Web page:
I talked about the three main settings, frame rate, shutter speed and ISO and all three are fixed, so what we do if the image is too bright, overexposed, what we can change? We should not change anything, the only thing we can do is limiting the light passing through the lens with a filter. A neutral density filter, has the job of reflecting part of the light, you can find fixed and variable ND filters, but I prefer the variable since you don’t need to switch them depending on how much light there is outside, you can rotate the ring and the filter change in power. The quality of these filters can vary greatly so always check the price, and choose filters in glass or other strong materials.

How to make cool photos with One-Shoot focus mode

Digital cameras all have a common option, the focus mode, if you are used to just take pictures without any manual intervention, than you might be interested in reading more about it. I want to talk about focus and why is important to know how your camera do it, and what are the options you can choose to make your photo style a little more unique and diversified.

I am not going deep explaining what focus mean, but just to make it clear and simple, the focus make the subject looks sharp, when you see a blurred subject it means the camera didn’t find the point of focus where the light passing through the lens didn’t touch the sensor at the same point but instead it spread on several parts of it. I found a good article talking about focus if you are interested to know more about it.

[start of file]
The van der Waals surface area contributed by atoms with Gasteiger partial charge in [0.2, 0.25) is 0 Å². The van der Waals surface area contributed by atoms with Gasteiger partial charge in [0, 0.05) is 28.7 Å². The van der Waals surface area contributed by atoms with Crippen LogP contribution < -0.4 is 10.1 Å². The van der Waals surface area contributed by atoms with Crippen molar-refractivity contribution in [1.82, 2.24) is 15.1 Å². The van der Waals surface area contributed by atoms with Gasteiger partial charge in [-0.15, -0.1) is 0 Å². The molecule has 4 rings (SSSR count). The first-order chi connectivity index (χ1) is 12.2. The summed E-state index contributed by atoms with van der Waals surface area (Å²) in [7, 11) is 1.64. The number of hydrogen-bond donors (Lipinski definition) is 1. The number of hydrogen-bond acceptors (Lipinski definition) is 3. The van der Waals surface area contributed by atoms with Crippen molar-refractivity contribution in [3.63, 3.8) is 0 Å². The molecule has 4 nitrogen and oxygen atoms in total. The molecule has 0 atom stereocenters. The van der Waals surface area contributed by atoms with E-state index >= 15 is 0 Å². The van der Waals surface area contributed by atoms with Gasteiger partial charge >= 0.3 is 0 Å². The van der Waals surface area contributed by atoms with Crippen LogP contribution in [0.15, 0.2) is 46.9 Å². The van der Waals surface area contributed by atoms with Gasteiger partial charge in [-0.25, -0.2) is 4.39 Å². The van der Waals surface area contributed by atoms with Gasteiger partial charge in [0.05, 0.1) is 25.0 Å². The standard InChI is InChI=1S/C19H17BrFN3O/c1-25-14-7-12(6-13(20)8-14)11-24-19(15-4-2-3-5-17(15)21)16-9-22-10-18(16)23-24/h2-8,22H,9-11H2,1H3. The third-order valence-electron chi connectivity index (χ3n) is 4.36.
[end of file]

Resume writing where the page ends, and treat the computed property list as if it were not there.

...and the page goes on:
Focus Area settings on Sony A6000

Before talking about focus modes, there is another important option you should know about that is focus points or focus area. A camera has fixed points or areas where it will try to focus on. On default settings the camera always try to focus on a wide area of the frame, the nearest subject get the focus. You can also change the area size or move it around the frame. On some cameras you can choose points of focus, disable them, and just leave the point where you have your main subject, that you want to focus on. This is helpful when you want to decide what to focus and not leave the decision to your camera, but not every camera has a fast access button that you can use to change this option.

AF points selection on Canon EOS 200D

A camera nowadays has three focus mode, Automatic AF, One Shot AF and Continuous AF, where AF stand for Automatic Focus.

Automatic AF